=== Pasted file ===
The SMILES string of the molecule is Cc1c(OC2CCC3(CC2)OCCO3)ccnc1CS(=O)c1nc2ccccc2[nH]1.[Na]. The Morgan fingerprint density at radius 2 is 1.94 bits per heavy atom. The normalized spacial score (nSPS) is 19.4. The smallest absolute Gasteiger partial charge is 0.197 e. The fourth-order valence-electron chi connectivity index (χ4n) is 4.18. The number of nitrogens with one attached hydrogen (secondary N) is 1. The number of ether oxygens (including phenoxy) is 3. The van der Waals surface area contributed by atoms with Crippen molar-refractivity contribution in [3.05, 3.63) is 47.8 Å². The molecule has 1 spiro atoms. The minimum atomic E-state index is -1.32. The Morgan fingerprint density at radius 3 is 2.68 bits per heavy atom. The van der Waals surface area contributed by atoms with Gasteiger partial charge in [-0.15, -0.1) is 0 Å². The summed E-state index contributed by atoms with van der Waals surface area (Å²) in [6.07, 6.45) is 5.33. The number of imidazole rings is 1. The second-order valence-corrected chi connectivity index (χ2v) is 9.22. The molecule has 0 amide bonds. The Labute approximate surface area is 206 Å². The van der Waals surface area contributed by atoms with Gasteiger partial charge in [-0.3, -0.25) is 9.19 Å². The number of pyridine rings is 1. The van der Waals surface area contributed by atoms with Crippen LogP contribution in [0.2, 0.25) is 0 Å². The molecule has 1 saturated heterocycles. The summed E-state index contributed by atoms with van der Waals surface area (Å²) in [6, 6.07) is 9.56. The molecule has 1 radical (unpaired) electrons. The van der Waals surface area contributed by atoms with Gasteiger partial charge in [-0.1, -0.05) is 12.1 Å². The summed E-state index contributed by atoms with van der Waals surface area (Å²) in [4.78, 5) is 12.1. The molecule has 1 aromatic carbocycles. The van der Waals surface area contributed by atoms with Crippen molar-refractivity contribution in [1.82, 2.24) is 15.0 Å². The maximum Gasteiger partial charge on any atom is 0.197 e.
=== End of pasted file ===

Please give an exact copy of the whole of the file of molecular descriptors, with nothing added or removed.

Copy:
The SMILES string of the molecule is Cc1c(OC2CCC3(CC2)OCCO3)ccnc1CS(=O)c1nc2ccccc2[nH]1.[Na]. The Morgan fingerprint density at radius 2 is 1.94 bits per heavy atom. The normalized spacial score (nSPS) is 19.4. The smallest absolute Gasteiger partial charge is 0.197 e. The fourth-order valence-electron chi connectivity index (χ4n) is 4.18. The number of nitrogens with one attached hydrogen (secondary N) is 1. The number of ether oxygens (including phenoxy) is 3. The van der Waals surface area contributed by atoms with Crippen molar-refractivity contribution in [3.05, 3.63) is 47.8 Å². The molecule has 1 spiro atoms. The minimum atomic E-state index is -1.32. The Morgan fingerprint density at radius 3 is 2.68 bits per heavy atom. The van der Waals surface area contributed by atoms with Gasteiger partial charge in [-0.15, -0.1) is 0 Å². The summed E-state index contributed by atoms with van der Waals surface area (Å²) in [6.07, 6.45) is 5.33. The number of imidazole rings is 1. The second-order valence-corrected chi connectivity index (χ2v) is 9.22. The molecule has 0 amide bonds. The Labute approximate surface area is 206 Å². The van der Waals surface area contributed by atoms with Gasteiger partial charge in [-0.3, -0.25) is 9.19 Å². The number of pyridine rings is 1. The van der Waals surface area contributed by atoms with Crippen LogP contribution in [0.2, 0.25) is 0 Å². The molecule has 1 saturated heterocycles. The summed E-state index contributed by atoms with van der Waals surface area (Å²) in [6, 6.07) is 9.56. The molecule has 1 radical (unpaired) electrons. The van der Waals surface area contributed by atoms with Gasteiger partial charge in [-0.1, -0.05) is 12.1 Å². The summed E-state index contributed by atoms with van der Waals surface area (Å²) in [4.78, 5) is 12.1. The molecule has 1 aromatic carbocycles. The van der Waals surface area contributed by atoms with Crippen molar-refractivity contribution in [1.82, 2.24) is 15.0 Å². The maximum Gasteiger partial charge on any atom is 0.197 e.